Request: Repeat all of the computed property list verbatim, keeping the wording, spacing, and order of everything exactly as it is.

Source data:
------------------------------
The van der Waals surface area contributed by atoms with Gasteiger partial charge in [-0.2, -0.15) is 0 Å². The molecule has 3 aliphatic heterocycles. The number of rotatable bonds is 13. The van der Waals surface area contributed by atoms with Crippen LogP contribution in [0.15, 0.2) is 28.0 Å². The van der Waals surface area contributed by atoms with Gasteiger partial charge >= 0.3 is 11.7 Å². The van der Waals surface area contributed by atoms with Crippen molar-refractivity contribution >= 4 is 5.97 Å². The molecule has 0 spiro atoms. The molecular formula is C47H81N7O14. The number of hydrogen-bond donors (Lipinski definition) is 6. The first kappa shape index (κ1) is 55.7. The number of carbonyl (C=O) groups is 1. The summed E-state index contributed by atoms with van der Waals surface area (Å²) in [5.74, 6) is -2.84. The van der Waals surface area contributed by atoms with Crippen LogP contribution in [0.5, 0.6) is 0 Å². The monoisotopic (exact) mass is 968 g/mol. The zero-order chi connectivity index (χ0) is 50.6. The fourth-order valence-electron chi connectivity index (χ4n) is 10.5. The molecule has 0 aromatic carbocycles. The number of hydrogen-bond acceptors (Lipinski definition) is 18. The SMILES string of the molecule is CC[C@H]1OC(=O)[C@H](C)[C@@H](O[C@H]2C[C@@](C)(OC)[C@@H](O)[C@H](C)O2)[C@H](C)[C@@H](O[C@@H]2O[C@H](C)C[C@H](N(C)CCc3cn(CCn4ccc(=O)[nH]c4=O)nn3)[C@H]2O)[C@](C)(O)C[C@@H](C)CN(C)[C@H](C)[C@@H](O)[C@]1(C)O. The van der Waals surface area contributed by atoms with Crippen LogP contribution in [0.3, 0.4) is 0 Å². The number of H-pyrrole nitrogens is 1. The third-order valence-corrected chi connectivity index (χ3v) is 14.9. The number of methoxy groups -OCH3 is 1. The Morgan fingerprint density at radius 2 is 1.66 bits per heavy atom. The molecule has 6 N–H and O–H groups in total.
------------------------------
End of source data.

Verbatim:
The van der Waals surface area contributed by atoms with Gasteiger partial charge in [-0.2, -0.15) is 0 Å². The molecule has 3 aliphatic heterocycles. The number of rotatable bonds is 13. The van der Waals surface area contributed by atoms with Crippen LogP contribution in [0.15, 0.2) is 28.0 Å². The van der Waals surface area contributed by atoms with Gasteiger partial charge >= 0.3 is 11.7 Å². The van der Waals surface area contributed by atoms with Crippen molar-refractivity contribution >= 4 is 5.97 Å². The molecule has 0 spiro atoms. The molecular formula is C47H81N7O14. The number of hydrogen-bond donors (Lipinski definition) is 6. The first kappa shape index (κ1) is 55.7. The number of carbonyl (C=O) groups is 1. The summed E-state index contributed by atoms with van der Waals surface area (Å²) in [5.74, 6) is -2.84. The van der Waals surface area contributed by atoms with Crippen LogP contribution in [0.5, 0.6) is 0 Å². The monoisotopic (exact) mass is 968 g/mol. The zero-order chi connectivity index (χ0) is 50.6. The fourth-order valence-electron chi connectivity index (χ4n) is 10.5. The molecule has 0 aromatic carbocycles. The number of hydrogen-bond acceptors (Lipinski definition) is 18. The SMILES string of the molecule is CC[C@H]1OC(=O)[C@H](C)[C@@H](O[C@H]2C[C@@](C)(OC)[C@@H](O)[C@H](C)O2)[C@H](C)[C@@H](O[C@@H]2O[C@H](C)C[C@H](N(C)CCc3cn(CCn4ccc(=O)[nH]c4=O)nn3)[C@H]2O)[C@](C)(O)C[C@@H](C)CN(C)[C@H](C)[C@@H](O)[C@]1(C)O. The van der Waals surface area contributed by atoms with Crippen LogP contribution in [0.3, 0.4) is 0 Å². The number of H-pyrrole nitrogens is 1. The third-order valence-corrected chi connectivity index (χ3v) is 14.9. The number of methoxy groups -OCH3 is 1. The Morgan fingerprint density at radius 2 is 1.66 bits per heavy atom. The molecule has 6 N–H and O–H groups in total.